Sunday’s Top Ten Activities List
Children are always busy. They will find something to do even if it is just complaining that they don’t have anything to do. If we can help them find meaningful, quiet and appropriate activities for the Sabbath it will avoid leaving them to find their own activities, which often can be of the opposite kind that we would wish for Sundays. It proved to be the case for us. In our family of ten children we found that children who were not given structure could, and often do, get completely out of hand.
I would like to list about ten Sunday activities that worked in our family. Some of the activities we used took preparation, while others were less preparation intensive. The most popular with the children were ones where we participated with them.
Writing. Writing letters to family, friends or missionaries is a good activity. To prepare for this you just need some note cards and envelopes, or you can help them compose an e-mail. Along the same line Sunday is a good time to teach children that writing a thank you note for a gift is polite and expected. If they have received a gift, help them to compose a short thank you or if they are little have them draw a picture of thanks.
Art. The second activity is one of those the children love: Art activities. Make or get from the internet scripture character cut-outs. Help the children color them and make a story board for them. Perhaps they could give a short lesson for Home Evening the following night.
Interviews. Of course Sunday afternoons are a great time for parent interviews. Have some oneon one time with each child. Find out what is happening at school or play. Listen more than you speak. Children have a lot to say, especially when they have your undivided attention.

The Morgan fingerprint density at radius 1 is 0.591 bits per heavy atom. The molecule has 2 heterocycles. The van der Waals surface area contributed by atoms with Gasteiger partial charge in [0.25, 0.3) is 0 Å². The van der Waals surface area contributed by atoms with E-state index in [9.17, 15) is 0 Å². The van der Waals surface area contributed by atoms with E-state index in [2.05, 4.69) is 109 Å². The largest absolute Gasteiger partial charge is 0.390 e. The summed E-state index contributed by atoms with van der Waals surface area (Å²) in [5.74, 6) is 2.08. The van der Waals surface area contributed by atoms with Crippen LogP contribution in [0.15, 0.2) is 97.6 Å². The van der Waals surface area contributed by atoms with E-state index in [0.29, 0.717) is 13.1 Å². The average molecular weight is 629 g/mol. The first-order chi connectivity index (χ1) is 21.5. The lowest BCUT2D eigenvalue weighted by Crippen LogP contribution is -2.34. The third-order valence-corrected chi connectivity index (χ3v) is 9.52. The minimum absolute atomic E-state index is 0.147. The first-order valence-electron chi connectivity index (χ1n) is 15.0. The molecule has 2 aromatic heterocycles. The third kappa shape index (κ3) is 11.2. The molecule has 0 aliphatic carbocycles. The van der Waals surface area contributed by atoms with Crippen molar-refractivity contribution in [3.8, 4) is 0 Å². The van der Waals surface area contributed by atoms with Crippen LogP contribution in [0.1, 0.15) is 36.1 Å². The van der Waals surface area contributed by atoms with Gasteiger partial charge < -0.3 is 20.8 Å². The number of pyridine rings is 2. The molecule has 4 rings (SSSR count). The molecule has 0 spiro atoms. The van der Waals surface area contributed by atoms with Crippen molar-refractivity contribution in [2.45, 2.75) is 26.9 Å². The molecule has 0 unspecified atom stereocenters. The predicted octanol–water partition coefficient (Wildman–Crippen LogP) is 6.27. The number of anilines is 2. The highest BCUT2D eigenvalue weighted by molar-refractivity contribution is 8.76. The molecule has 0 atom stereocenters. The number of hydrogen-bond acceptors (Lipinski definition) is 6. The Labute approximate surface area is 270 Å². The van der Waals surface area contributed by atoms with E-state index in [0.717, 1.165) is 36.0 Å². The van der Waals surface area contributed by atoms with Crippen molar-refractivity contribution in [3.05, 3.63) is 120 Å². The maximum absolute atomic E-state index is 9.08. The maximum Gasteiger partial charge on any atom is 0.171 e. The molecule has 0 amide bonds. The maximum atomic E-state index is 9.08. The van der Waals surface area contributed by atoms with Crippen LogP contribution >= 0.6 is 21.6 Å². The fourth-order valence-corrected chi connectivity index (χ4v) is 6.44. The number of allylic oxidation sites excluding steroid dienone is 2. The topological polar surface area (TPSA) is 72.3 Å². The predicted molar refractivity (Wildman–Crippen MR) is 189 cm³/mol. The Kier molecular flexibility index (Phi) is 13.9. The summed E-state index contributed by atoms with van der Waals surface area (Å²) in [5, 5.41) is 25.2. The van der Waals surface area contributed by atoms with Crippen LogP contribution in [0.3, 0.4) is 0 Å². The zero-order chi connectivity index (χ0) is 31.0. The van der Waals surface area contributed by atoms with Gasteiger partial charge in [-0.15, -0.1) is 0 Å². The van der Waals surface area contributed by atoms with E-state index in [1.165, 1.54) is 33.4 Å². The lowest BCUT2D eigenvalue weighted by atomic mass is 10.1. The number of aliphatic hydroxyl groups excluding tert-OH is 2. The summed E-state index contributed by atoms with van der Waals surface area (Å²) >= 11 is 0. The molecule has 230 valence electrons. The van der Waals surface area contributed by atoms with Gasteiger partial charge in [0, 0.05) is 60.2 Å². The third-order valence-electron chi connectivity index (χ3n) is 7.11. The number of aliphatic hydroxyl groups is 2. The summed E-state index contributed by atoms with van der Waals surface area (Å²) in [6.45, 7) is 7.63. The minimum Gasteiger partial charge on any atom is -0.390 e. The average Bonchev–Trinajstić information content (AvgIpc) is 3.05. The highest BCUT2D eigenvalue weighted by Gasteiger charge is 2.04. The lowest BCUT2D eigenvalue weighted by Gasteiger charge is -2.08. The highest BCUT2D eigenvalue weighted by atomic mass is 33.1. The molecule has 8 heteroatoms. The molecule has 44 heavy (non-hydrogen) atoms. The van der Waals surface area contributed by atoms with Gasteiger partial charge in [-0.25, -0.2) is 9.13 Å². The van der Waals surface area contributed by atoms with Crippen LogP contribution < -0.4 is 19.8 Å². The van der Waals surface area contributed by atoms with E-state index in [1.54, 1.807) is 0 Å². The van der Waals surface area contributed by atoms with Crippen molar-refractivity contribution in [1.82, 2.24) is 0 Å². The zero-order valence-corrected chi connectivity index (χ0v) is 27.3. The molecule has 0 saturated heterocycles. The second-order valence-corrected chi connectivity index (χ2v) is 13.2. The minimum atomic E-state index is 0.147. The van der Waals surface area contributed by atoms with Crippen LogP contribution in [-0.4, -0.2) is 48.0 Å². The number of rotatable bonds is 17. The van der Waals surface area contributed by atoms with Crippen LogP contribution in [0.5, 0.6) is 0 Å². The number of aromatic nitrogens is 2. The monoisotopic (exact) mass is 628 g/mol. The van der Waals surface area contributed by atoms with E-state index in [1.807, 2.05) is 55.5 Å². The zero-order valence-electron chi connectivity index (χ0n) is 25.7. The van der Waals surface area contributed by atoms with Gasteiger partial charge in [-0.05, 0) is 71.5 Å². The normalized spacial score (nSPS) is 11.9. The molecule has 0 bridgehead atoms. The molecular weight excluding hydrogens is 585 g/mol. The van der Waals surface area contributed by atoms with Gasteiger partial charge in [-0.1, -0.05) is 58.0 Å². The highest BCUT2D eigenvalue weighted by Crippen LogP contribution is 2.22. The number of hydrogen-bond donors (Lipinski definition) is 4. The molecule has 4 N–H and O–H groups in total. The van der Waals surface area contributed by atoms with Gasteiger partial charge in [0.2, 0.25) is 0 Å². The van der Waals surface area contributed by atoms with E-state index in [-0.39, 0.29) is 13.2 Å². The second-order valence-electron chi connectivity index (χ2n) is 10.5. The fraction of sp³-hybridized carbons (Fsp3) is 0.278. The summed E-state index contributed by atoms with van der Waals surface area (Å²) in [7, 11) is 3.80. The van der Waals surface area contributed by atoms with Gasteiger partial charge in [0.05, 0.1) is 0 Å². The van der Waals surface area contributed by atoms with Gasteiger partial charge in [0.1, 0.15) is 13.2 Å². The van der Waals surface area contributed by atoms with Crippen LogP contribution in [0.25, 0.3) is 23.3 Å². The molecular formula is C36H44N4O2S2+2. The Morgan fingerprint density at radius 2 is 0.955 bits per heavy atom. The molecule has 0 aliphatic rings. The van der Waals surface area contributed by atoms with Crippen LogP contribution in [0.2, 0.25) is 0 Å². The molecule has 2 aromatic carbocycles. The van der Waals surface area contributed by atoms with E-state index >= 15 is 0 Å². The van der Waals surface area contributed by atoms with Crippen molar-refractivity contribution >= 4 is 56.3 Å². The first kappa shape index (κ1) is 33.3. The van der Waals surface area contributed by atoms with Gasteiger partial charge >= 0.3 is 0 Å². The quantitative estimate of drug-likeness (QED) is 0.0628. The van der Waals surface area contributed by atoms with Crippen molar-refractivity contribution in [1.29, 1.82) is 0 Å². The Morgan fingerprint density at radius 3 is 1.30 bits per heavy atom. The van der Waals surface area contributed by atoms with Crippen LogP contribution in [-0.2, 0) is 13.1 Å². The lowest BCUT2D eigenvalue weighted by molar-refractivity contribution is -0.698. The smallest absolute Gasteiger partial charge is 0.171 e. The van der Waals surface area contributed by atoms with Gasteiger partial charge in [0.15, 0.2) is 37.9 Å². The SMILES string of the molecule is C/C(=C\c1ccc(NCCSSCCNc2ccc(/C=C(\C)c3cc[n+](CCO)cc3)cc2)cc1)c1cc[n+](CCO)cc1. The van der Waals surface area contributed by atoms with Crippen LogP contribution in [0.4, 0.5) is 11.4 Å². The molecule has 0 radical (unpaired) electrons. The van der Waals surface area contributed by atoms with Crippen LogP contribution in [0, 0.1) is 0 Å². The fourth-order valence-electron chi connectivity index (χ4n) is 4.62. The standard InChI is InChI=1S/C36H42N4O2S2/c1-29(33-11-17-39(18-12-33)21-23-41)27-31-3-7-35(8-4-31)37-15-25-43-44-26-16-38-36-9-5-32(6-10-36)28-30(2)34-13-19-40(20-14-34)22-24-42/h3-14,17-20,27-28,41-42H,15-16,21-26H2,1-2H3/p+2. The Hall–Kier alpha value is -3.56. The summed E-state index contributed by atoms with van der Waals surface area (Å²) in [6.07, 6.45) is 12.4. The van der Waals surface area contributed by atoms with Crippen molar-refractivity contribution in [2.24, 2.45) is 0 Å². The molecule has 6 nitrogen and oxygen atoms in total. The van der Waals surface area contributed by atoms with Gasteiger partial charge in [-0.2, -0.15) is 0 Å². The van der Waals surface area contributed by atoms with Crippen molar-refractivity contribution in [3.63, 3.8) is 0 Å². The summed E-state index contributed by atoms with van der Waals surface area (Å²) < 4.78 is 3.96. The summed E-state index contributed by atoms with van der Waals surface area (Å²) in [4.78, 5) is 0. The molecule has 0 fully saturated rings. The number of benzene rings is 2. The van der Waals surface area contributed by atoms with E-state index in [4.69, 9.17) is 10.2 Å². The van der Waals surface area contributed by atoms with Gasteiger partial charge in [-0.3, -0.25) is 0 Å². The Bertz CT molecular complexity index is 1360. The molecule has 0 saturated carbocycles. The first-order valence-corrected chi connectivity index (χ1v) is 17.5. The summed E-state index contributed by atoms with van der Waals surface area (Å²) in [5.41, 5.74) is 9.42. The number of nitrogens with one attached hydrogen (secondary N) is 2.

Planning Session. Family planning is a great activity for the Sabbath as well. You can plan the week, your vacation, a home night activity, or also do a calendar for the week. Let the children list the important events they are planning.
Food Fun. Sunday is a great day to let the children help you in food preparation, and table setting duties. In our family we would sometimes all get up from dinner and do the dishes and clean-up together. These were some of the most fun Sunday evenings we all remember.
Visiting. Visiting near-by family is a great activity. Take a desert to Grandma and Grandpa or an aunt or uncle. Have the children sing a song for them so they feel important.
Read. Read to them or have them read to you. Be sure to include scripture stories. If they go to the library, during the week have them pick out an appropriate book to save just for Sunday reading.
Tales. Tell them stories about their grandparents or great grandparents. Have them draw pictures about the story. You could invite one of their grandparents to tell them a story from their life, either in person or on the telephone.
Above all, make traditions! Any one of these activities that are done weekly will become a tradition. Remember children need structure and if we can keep them occupied and busy with meaningful and fun activities they will enjoy their Sabbath much more and so will we.
Photos from sxc.hu. Used with permission of svilen001.